|Series Title||European Voice|
|Series Details||Vol 7, No.1, 4.1.01, p9 (editorial)|
The incoming Swedish presidency has rightly made enlargement one of the overriding priorities for its six-month term in charge of EU business.
Six months ago, the applicant countries were justifiably concerned that Union leaders, despite their rhetoric, were less than sincere about ending the historical division of Europe and letting former Iron Curtain countries join the EU. Since then, however, Union governments have agreed the Treaty of Nice which, while treating some of the candidate countries rather shabbily, has at least removed one of the major obstacles to enlargement. EU leaders have even expressed optimism that the best-prepared countries should be able to take part in the European Parliament elections and Intergovernmental Conference, both scheduled for 2004.
Yet an enormous amount of work lies ahead for the applicants and existing EU countries alike. Until now, a phoney war has been fought in negotiations on terms of entry. Even in areas where the haggling over special exemptions and transition periods for individual applicants has been wrapped up, the Union has made no secret of the fact that the negotiations can and probably will be reopened at a later stage when the real hard bargaining starts.
The Swedes have set themselves ambitious targets for the next six months. They are hoping to start negotiations in around 60 different areas with the six 'Helsinki' applicants which only began entry talks last year.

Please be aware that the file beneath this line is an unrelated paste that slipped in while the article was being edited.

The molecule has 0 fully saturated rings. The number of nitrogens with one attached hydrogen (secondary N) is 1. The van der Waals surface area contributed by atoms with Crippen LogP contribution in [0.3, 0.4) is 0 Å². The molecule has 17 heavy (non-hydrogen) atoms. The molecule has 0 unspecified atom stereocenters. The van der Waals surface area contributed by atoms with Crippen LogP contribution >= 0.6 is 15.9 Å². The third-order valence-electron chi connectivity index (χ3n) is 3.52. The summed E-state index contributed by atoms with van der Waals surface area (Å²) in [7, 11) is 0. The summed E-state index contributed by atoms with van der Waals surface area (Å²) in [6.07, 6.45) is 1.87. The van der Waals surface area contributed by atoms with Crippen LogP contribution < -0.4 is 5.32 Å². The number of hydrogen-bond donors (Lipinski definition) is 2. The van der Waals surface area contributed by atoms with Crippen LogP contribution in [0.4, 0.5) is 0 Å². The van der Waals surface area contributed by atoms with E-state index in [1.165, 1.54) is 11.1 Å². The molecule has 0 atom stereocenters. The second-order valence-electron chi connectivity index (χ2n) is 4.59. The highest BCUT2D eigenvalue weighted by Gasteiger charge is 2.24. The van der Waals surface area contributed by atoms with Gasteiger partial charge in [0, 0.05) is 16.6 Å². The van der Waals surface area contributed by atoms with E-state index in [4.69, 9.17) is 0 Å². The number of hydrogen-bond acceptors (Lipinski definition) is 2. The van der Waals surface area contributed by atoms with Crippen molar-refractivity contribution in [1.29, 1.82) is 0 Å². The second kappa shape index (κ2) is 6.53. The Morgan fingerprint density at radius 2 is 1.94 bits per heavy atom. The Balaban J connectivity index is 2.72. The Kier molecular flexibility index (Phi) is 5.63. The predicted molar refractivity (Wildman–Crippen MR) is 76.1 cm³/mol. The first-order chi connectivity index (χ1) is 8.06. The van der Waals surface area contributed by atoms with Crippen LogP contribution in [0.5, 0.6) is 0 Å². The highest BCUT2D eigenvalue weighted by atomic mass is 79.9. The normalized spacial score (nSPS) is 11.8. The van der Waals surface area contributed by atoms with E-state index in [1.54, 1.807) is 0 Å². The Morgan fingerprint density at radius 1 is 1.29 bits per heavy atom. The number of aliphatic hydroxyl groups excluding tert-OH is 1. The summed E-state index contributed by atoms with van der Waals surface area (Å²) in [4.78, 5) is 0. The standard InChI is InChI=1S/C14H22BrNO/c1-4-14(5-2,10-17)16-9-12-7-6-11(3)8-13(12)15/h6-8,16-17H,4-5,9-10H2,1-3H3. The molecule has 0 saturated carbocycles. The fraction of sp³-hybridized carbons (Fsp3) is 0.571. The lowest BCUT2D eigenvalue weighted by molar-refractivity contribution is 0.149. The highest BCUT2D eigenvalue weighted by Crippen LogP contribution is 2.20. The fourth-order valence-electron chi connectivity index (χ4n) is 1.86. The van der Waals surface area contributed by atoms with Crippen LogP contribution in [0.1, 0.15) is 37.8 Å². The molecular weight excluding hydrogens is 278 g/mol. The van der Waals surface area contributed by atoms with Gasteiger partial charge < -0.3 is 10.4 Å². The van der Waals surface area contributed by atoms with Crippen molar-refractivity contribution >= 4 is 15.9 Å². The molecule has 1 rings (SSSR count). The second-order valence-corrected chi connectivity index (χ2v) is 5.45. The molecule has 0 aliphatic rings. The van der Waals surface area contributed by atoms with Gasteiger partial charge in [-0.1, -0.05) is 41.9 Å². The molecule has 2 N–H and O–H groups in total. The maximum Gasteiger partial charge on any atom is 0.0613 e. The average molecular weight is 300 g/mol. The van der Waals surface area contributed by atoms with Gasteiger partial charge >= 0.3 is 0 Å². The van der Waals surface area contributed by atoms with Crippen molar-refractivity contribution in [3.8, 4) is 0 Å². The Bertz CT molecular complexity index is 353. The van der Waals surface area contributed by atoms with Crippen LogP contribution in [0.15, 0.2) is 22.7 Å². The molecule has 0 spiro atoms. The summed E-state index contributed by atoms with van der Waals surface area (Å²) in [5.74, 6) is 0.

Stockholm will also push for progress in negotiations with the most advanced candidates on some of the most sensitive issues such as the free movement of workers, justice and home affairs, and regional aid.
The Swedes' success will depend to an extent on how prepared the applicant countries themselves are to provide detailed information about their agricultural sectors or their precise needs for regional aid to help restructure rust-belt industries or assist poverty-stricken rural areas. But making headway will also depend heavily on whether existing member states are able to settle their differences over the most controversial issues so that the applicants have concrete proposals on which to negotiate.
The omens do not look good. German Chancellor Gerhard Schröder has already indicated how tough Berlin will be over the free movement of workers, insisting on a seven-year delay before labourers from new member states can work anywhere in the EU. Spain has warned that it will find it hard to broker a deal on the share-out of regional funds - a hugely sensitive issue at home - when it takes over the Union's reins next January.
The most important service Stockholm can perform for the applicants is to force existing member states to begin breaking the deadlock over the most explosive issues which are the real threat to the enlargement process.
|Subject Categories||Politics and International Relations|